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Hypocrisy and Western-centric Human Rights

 By: Jamal Kanj*

 June 17, 2011

France is leading the way to censure the Syrian regime for violations of human rights. Obama and Secretary Clinton spoke profusely of the Syrian regime’s culpability in shooting and killing civilians in the cities and suburbia of Syria’s hinterlands. Britain and the rest of the Western Hampshire democracies have joined the chorus purportedly defending Arab human rights.

The same chorale preached the human rights charade and succeeded in passing a Security Council resolution allowing the use of military force against Libya. Today Libya is being destroyed under the pretext of human rights. Meanwhile, the same countries were bashful in response to public protests in Egypt and Tunisia or disappeared from the radar screen in Western backed non democratic Arab countries.

To avoid any confusion, let’s clarify that the rights of Arab masses, collectively and individually, to demand democratic change in their countries has long been passed due. Safeguarding human rights must be universally cherished value, enjoyed by everyone, everywhere, and censuring must equally apply against all violators, no prejudice, and no exception.

Palestinian human rights have been denied for more than 60 years with complete inaudible Western silence; one and a half million Palestinian have been under economic siege in Gaza for more than five years; Israel has continued to violate the Western own driven “road map” for peace by building Jewish only settlements on occupied Palestinian lands. Nevertheless, the same Western chorus defending Arab human rights in Syria and Libya has conspicuously ignored the same for Palestinian Arabs. It is even worse since Western powers have empowered Israel financially and politically to carry on with these abuses against the Palestinians.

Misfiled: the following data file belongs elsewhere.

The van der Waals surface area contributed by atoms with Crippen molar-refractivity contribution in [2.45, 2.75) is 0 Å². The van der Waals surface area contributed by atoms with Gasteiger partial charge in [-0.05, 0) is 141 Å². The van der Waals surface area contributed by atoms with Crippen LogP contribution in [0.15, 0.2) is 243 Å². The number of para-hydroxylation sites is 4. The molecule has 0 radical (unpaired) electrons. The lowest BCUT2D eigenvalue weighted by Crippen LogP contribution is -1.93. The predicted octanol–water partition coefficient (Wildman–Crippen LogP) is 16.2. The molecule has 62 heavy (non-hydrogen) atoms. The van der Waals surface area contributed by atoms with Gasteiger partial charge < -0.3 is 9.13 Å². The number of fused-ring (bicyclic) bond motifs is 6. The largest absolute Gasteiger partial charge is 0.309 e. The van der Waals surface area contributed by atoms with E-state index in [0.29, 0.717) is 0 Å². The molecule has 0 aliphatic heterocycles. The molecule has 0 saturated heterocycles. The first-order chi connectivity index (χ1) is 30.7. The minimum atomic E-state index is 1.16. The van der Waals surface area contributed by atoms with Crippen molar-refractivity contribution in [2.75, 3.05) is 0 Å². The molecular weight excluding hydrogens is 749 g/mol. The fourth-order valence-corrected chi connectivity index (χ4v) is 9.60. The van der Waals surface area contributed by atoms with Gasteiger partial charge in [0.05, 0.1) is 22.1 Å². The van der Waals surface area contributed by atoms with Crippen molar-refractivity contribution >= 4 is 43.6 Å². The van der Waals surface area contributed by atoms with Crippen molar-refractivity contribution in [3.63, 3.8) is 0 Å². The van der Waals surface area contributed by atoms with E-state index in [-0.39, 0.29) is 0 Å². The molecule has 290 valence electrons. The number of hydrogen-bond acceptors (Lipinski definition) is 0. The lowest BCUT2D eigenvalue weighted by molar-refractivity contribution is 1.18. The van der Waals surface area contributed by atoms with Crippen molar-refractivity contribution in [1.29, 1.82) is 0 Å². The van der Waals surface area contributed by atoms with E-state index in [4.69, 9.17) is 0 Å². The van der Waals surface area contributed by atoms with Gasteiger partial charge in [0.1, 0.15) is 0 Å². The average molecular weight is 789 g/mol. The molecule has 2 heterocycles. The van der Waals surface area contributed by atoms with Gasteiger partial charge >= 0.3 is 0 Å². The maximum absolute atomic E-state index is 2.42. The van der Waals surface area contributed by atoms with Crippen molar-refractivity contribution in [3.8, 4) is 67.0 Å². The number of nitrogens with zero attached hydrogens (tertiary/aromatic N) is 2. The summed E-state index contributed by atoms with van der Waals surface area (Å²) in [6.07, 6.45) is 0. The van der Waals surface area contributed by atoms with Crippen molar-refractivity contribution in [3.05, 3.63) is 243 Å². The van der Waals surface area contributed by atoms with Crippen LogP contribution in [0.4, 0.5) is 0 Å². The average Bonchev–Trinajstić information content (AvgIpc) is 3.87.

One important observation worth mentioning as we watch the Arab Democratic Spring: the West must have been caught by surprise and was unable, or didn’t want to interfere in the uprising against Western backed regimes in places like Egypt and Tunisia. Inadvertently though, this may have helped the march towards democracy in these two countries arrive successfully to its final destination with the least damage.

However in other places, where the West attempted to influence the Arab Democratic Spring, mostly in non-Western friendly nations like Libya and now in Syria, the Democratic march took a more bloody turn. Unlike Egypt and Tunisia, public protests have turned or are turning into armed revolutions. These countries will spend years in nation building before they can stand on their feet.

Not being a person who was big on conspiracy theory, I wondered however, if the recent arrest of allege Israeli spy, who reportedly attempted to drive a wedge between the demonstrators at Tahrir Square in Cairo and the army, was part of a larger Israeli conspiracy. Could this have been part of a failed plan, to turn the peaceful protests into an open confrontation between the protestors and Egyptian Army? Could Israeli spies be doing the same directly or via their influence on Western powers in Libya and Syria?

Israel has the most to gain from turning peaceful protests into war zones. Western Democracies crocodile tears over human rights violations, albeit true, are belied by their failure to stop financing human rights violation in occupied Palestine.

The West’s irrational duplicity remains the heart of the mistrust between Arabs and Western countries. Hence, the West failed to convince the Arab street of its altruistic motivations.

*Jamal Kanj writes frequently on Arab World issues and the author of “Children of Catastrophe, Journey from a Palestinian Refugee Camp to America”, Garnet Publishing, UK . Jamal’s articles can be read at www.jamalkanj.com, his email address is jkanj@yahoo.com